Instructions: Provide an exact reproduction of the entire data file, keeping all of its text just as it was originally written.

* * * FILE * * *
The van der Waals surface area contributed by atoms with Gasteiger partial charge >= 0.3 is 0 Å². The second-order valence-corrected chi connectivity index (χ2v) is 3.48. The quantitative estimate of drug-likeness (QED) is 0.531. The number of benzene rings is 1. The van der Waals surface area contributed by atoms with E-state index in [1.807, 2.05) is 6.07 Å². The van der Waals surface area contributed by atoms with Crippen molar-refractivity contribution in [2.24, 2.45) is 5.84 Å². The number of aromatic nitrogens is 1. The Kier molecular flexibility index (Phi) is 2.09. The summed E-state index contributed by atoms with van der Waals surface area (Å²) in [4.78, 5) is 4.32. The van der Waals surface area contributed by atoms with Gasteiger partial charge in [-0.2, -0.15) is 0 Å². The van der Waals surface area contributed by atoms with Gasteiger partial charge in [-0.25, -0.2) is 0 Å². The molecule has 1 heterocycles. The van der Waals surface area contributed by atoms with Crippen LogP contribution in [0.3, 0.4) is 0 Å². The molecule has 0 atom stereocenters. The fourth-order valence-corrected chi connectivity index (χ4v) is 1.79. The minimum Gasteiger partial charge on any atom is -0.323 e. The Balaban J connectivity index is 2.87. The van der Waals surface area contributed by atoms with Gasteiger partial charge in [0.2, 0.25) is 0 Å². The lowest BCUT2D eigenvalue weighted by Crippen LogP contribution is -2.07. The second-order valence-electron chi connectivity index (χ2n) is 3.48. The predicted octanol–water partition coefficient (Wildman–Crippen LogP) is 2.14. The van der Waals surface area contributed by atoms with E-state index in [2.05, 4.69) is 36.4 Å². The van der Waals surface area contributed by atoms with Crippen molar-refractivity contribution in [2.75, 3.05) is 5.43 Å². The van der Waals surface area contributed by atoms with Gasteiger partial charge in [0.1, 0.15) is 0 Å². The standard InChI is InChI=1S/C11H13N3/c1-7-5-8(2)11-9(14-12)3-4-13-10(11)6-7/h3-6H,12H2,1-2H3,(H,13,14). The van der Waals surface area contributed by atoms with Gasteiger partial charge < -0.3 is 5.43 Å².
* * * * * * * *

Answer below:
The van der Waals surface area contributed by atoms with Gasteiger partial charge >= 0.3 is 0 Å². The second-order valence-corrected chi connectivity index (χ2v) is 3.48. The quantitative estimate of drug-likeness (QED) is 0.531. The number of benzene rings is 1. The van der Waals surface area contributed by atoms with E-state index in [1.807, 2.05) is 6.07 Å². The van der Waals surface area contributed by atoms with Crippen molar-refractivity contribution in [2.24, 2.45) is 5.84 Å². The number of aromatic nitrogens is 1. The Kier molecular flexibility index (Phi) is 2.09. The summed E-state index contributed by atoms with van der Waals surface area (Å²) in [4.78, 5) is 4.32. The van der Waals surface area contributed by atoms with Gasteiger partial charge in [-0.2, -0.15) is 0 Å². The van der Waals surface area contributed by atoms with Gasteiger partial charge in [-0.25, -0.2) is 0 Å². The molecule has 1 heterocycles. The van der Waals surface area contributed by atoms with Crippen LogP contribution in [0.3, 0.4) is 0 Å². The molecule has 0 atom stereocenters. The fourth-order valence-corrected chi connectivity index (χ4v) is 1.79. The minimum Gasteiger partial charge on any atom is -0.323 e. The Balaban J connectivity index is 2.87. The van der Waals surface area contributed by atoms with Gasteiger partial charge in [0.2, 0.25) is 0 Å². The lowest BCUT2D eigenvalue weighted by Crippen LogP contribution is -2.07. The second-order valence-electron chi connectivity index (χ2n) is 3.48. The predicted octanol–water partition coefficient (Wildman–Crippen LogP) is 2.14. The van der Waals surface area contributed by atoms with E-state index in [2.05, 4.69) is 36.4 Å². The van der Waals surface area contributed by atoms with Crippen molar-refractivity contribution in [2.75, 3.05) is 5.43 Å². The van der Waals surface area contributed by atoms with Gasteiger partial charge in [0.1, 0.15) is 0 Å². The standard InChI is InChI=1S/C11H13N3/c1-7-5-8(2)11-9(14-12)3-4-13-10(11)6-7/h3-6H,12H2,1-2H3,(H,13,14). The van der Waals surface area contributed by atoms with Gasteiger partial charge < -0.3 is 5.43 Å².